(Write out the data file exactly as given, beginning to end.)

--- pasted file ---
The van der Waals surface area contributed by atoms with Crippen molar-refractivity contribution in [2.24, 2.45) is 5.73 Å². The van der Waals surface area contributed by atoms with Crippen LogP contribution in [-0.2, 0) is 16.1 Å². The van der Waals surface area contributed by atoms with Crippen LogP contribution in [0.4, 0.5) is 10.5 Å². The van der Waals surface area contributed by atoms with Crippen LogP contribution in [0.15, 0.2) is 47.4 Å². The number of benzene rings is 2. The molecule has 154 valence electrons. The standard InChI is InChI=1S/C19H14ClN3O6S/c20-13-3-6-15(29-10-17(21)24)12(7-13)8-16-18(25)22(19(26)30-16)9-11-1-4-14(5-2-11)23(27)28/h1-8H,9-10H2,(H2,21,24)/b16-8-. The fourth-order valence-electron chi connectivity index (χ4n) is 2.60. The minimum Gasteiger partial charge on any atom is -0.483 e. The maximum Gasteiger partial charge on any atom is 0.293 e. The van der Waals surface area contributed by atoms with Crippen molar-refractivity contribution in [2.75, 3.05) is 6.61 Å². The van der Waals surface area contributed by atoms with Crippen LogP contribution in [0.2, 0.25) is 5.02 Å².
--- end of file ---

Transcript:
The van der Waals surface area contributed by atoms with Crippen molar-refractivity contribution in [2.24, 2.45) is 5.73 Å². The van der Waals surface area contributed by atoms with Crippen LogP contribution in [-0.2, 0) is 16.1 Å². The van der Waals surface area contributed by atoms with Crippen LogP contribution in [0.4, 0.5) is 10.5 Å². The van der Waals surface area contributed by atoms with Crippen LogP contribution in [0.15, 0.2) is 47.4 Å². The number of benzene rings is 2. The molecule has 154 valence electrons. The standard InChI is InChI=1S/C19H14ClN3O6S/c20-13-3-6-15(29-10-17(21)24)12(7-13)8-16-18(25)22(19(26)30-16)9-11-1-4-14(5-2-11)23(27)28/h1-8H,9-10H2,(H2,21,24)/b16-8-. The fourth-order valence-electron chi connectivity index (χ4n) is 2.60. The minimum Gasteiger partial charge on any atom is -0.483 e. The maximum Gasteiger partial charge on any atom is 0.293 e. The van der Waals surface area contributed by atoms with Crippen molar-refractivity contribution in [2.75, 3.05) is 6.61 Å². The van der Waals surface area contributed by atoms with Crippen LogP contribution in [0.2, 0.25) is 5.02 Å².